Rachel Dolezal opened up to Matt Lauer this morning, who put it to her plainly: "Let me just ask you the question in simple terms: 'Are you an African-American woman?'" Dolezal didn't hesitate: "I identify as black," she replied. Lauer challenged that answer, displaying a photo of a teenage Dolezal and asking her, "When you see this picture, is this an African-American woman?" Replied Dolezal, "Visibly she would be identified as white by people who see her." Though she said she wasn't identifying as black at that time, she says she has long done so. "I was drawing self-portraits with the brown crayon instead of the peach crayon and the black curly hair" from the age of about five, she said, per the Today Show. "That was how I was portraying myself."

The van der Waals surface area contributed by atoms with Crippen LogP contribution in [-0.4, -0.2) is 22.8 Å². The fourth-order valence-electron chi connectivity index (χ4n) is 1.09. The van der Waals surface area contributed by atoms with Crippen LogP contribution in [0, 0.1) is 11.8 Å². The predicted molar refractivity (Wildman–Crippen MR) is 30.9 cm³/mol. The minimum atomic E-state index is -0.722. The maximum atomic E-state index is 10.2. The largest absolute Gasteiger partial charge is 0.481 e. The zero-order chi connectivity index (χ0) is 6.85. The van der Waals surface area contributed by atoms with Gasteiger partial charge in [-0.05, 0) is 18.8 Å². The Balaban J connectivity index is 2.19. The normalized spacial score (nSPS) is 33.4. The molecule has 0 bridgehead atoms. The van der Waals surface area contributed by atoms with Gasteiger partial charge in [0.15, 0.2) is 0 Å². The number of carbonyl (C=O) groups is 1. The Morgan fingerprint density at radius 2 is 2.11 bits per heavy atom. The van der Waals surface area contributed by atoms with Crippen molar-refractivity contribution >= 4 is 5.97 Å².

She said some of her identification as a black woman in the press began when she was doing human rights work in North Idaho: newspaper articles IDed her as "trans-racial" then "bi-racial" then a "black woman." As for why she didn't correct those reports, "It's more complex than being true or false," she said. Lauer asked if she had done anything to darken her complexion. "I certainly don't stay out of the sun," she said, but "I don't, as some of the critics have said, put on blackface as a performance." She then continued, "I have a huge issue with blackface. This is not some ... mockery blackface performance. I've actually had to go there with the experience." And after gaining full custody of her adopted brother Izaiah, "He said you're my real mom. For that to be something that is plausible I certainly can't be seen as white and be Izaiah's mom." (Read more Rachel Dolezal stories.)